Out front an old-fash­ioned gen­eral store sells An­nie’s pre­serves (her home-mixed Break­fast in Paris hot choco­late is a must) and highly cov­etable Euro­pean hand-forged gar­den­ing ac­cou­trements.

The re­gion’s gar­den­ing pedi­gree is a nat­u­ral fit with the foodie predilec­tions of new­com­ers, giv­ing Kyne­ton a sort of 21stcen­tury The Good Life vibe.

But it is also some­what ironic that peo­ple such as Smithers, who have opted for a tree change of sorts, are lead­ing the trans­for­ma­tion of Piper Street from sleepy coun­try thor­ough­fare to groovy shop­ping strip that would look equally at home in Melbourne’s Brunswick or Syd­ney’s Dar­linghurst.

On Piper, home­wares re­tail­ers shoul­der a retro 50s pizza restau­rant (Pizza Verde), or­ganic food store (Slow Liv­ing) pa­tro­n­ised by el­derly lady bak­ers (who com­pare the flour favourably with that once avail­able from the town’s old mill), and Life’s Sweet, a cup­cake out­fit re­lo­cated from Dayles­ford that churns out about 2000 treats a week. Newly opened is Gan­nim’s Mar­ket­place, sell­ing fruit, veget- ables and fab­u­lous gelati. The other string to this area’s bow lies with its wine­mak­ers. Mt Mace­don and its en­vi­rons rep­re­sent Aus­tralia’s coolest wine re­gion. The high al­ti­tude is per­fect for the pro­duc­tion of pinot noir and out­put is small; most winer­ies are fam­ily owned and op­er­ated.

On the north­ern side of the Di­vid­ing Range, Alan and Nelly Cooper make wine in the most un­likely place, atop re­mote gran­ite hills where vines wind through bush and there’s not a sound to be heard other than the oc­ca­sional sigh of con­tent­ment from pa­trons of the Cobaw Ridge mud­brick cel­lar door.

The Coop­ers are pas­sion­ate about ter­roir; their wines are 100 per cent es­tate grown, made and bot­tled, and they are some of the first wine­mak­ers out­side Italy to grow the la­grein variety (from the Alto Adige re­gion). Their charm­ing cel­lar door is open seven days but do bring a map, as Cobaw Ridge lies well off the beaten track.

Eas­ier to find is the Hang­ing Rock Win­ery, within sight of the fa­mous land­mark and home to a re­laxed tast­ing room where you can pick up a bot­tle or two of the ex­cel­lent Mace­don NV Brut Cu­vee (con­sid­ered by many to be Aus­tralia’s finest sparkling).

But per­haps no one is as pas­sion­ate, nor rep­re­sen­ta­tive of the en­thu­si­asm with which new­com­ers are em­brac­ing this chilly cor­ner of Vic­to­ria, as Phillip and Jeni Mor­aghan, who gave up high-fly­ing ca­reers in fi­nance to craft some of the coun­try’s finest wine.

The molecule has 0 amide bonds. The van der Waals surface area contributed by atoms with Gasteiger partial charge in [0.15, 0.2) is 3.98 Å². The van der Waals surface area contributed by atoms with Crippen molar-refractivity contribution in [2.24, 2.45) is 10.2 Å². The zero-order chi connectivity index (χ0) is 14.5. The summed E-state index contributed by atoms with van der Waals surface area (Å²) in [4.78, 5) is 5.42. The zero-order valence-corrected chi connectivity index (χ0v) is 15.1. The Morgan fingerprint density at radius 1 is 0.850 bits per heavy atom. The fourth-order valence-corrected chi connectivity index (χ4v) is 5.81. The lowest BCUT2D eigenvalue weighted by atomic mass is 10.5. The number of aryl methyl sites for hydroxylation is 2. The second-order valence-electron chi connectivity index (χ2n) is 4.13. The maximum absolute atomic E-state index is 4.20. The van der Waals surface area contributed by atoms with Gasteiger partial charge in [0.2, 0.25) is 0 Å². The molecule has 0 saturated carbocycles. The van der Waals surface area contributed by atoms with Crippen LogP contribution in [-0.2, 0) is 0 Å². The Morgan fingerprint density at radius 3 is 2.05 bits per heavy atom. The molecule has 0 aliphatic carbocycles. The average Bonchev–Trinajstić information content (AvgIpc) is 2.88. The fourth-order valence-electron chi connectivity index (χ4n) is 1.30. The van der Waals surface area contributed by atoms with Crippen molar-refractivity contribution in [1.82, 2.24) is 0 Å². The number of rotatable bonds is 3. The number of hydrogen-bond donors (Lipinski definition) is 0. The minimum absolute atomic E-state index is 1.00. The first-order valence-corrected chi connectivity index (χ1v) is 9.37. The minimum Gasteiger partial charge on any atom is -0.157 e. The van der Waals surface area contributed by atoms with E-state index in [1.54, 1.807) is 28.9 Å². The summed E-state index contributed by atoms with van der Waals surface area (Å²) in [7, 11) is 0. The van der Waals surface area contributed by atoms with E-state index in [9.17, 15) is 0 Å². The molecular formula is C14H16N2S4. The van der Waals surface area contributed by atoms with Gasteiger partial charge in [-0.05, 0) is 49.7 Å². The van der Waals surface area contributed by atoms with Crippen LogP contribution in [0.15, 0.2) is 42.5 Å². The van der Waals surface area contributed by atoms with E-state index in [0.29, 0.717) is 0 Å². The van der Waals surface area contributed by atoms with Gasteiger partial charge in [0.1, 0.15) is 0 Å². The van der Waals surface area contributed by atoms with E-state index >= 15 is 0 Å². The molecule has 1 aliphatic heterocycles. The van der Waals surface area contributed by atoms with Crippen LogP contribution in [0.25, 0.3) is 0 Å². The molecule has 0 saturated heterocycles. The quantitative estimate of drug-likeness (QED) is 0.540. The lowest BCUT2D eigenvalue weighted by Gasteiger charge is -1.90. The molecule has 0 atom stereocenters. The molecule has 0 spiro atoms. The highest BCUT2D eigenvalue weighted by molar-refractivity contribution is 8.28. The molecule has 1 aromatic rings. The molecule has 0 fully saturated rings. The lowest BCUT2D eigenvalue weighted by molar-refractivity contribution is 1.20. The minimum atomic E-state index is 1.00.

The small cel­lar door at their Curly Flat op­er­a­tion is open only on week­end af­ter­noons; the Mor­aghans are also happy to see vis­i­tors by ap­point­ment (phone ahead to make ar­range­ments). The win­ery is set in a big shed over­look­ing a wind-tossed dam where Phillip, with the air of a dis­tracted pro­fes­sor, stalks about, check­ing and recheck­ing vats, elu­ci­dat­ing on qual­i­ties of soil and the as­pect of the vine­yard to the sun. Noth­ing here is left to chance and this ob­ses­sive at­ten­tion to de­tail has paid off. Last year Bri­tish wine writer Jan­cis Robin­son named Curly Flat her favourite pinot noir in Aus­tralia and its crit­i­cally ac­claimed wines are now in great de­mand over­seas.

The Mor­aghans’ en­thu­si­asm for their new home is rooted in cli­mate (of the cool to cold variety), which in the past has en­abled the cre­ation of grand gar­dens in the Euro­pean style but to­day fos­ters small-scale wine and food pro­duc­tion, not sur­pris­ingly also in the Euro­pean mode.

It is hard to imag­ine a bet­ter place for a long week­end of fine wine, ex­cel­lent food and in­spir­ing gar­dens that will have you rush­ing home to don those gloves and get weed­ing. Chris­tine McCabe was a guest of Dayles­ford and Mace­don Ranges Tourism.


Al­ton is open by ap­point­ment for groups of 25 or more. More:­ton­gar­ Stephen Ryan’s Tugurium can be viewed as part of Aus­tralia’s Open Gar­den Scheme next year (April 12-13). More:­gar­ The an­nual Kyne­ton Daf­fodil and Arts Fes­ti­val is held in early Septem­ber. More: www.kyne­tondaf­fodi­ The Rec­tory (61 Eb­den St, Kyne­ton) has rooms from $180 a cou­ple, in­clud­ing full break­fast and wine and cheese on ar­rival; it’s best in spring when the Ban­gay­de­signed gar­den is burst­ing with bulbs. More: (03) 5422 6738; rec­tory@big­ There are sev­eral botanic gar­dens in the re­gion, in­clud­ing Malms­bury, Wom­bat Hill, Gis­borne and Kyne­ton, where many of the trees were sup­plied by Ferdinand von Mueller. www.vis­it­mace­ www.roy­al­ge­­nie­ www.hang­

Feel­ing groovy: Charm­ing old build­ings in Kyne­ton now house trendy cafes and home­wares shops, main pic­ture; right, from top, the Rec­tory; one of Mt Mace­don’s cool-cli­mate gar­dens; Piper Street in Kyne­ton

Newspapers in English

Newspapers from Australia

© PressReader. All rights reserved.